Right at the moment, pretty much every technology team is working fully remotely.
That’s because they have to.
Once they can call them all back to the office, lots of companies will. Some won’t. Some will flex a bit. Some a lot.
Equally, some candidates will be resistant to ever coming back in. Some will be back like a shot.
What you do, and how you hire, amidst this fast changing situation, will have an enormous impact on how well you can secure and retain the team you want.
Because it’s not so much about what you do as why you do it. Real flexibility comes when companies:
- Focus on outcomes and not clockwatching. If a team, or a person, is doing excellent work, it will be clear in the end product. Does it matter to you whether that was done at 11am or 11pm? Does it matter where someone was when they did it? It doesn’t. So if the results are coming, let them be responsible for how it’s done
- Trust their people. Treating people like schoolchildren just demonstrates that you don’t trust them. And if you don’t trust them, why did you hire them? The whole concept of hiring people you think you have to micromanage and then staying right on top of their entire day is toxic. Hiring mature individuals and letting them do what they do is the opposite of that.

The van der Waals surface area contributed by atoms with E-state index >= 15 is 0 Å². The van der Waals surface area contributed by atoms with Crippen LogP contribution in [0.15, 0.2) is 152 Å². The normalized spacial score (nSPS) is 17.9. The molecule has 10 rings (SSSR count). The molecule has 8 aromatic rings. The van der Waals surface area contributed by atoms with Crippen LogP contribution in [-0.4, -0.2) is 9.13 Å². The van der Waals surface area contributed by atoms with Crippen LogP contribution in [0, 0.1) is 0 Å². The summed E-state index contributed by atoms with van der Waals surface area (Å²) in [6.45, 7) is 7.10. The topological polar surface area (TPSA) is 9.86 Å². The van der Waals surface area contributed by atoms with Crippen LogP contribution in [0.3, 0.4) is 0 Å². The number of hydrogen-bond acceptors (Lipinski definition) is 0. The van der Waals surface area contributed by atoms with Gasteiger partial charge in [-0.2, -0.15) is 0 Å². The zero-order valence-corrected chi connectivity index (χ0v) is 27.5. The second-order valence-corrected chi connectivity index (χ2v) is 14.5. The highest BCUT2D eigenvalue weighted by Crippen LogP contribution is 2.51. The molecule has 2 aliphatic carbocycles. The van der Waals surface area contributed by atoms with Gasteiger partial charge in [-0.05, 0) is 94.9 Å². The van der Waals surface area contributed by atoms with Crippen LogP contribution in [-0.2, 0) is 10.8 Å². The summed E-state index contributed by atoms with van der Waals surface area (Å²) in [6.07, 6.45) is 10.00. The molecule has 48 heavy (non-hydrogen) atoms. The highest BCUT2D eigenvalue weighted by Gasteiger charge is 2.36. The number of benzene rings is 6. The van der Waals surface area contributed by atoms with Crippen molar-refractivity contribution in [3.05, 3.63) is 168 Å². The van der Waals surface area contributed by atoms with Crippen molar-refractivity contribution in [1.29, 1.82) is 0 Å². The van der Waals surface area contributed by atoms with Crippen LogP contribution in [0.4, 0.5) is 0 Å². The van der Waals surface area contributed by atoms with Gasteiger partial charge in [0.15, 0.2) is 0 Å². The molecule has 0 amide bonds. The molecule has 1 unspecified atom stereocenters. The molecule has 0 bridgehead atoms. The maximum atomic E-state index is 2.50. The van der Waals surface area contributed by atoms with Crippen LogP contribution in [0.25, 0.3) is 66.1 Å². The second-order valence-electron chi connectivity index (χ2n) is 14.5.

- Share goals. Your team will deliver what you want if they’re on board and also want it. That isn’t going to change whether they’re in the office or not. It’s about the way you hire and the way you engage them in the mission
- Prioritise productivity. Let’s face it. Relentlessly checking KPIs and attendance is a waste of your time, and theirs. Compliance won’t make them good at anything but complying. So let them be productive and use the time you’re saving to increase your productivity too.
Companies with highly motivated, skilled and flexibly managed teams perform at a high level. And guess what? They’re hugely attractive – so you’ll be better able to find and engage new people for your team when you need them.
I work with all kinds of companies to help them build their technical teams, and I have an excellent network of candidates who add value way beyond their technical skills. Making the right introduction isn’t just a skills matching exercise – it’s about people. That’s why I talk about the Art of Recruitment.
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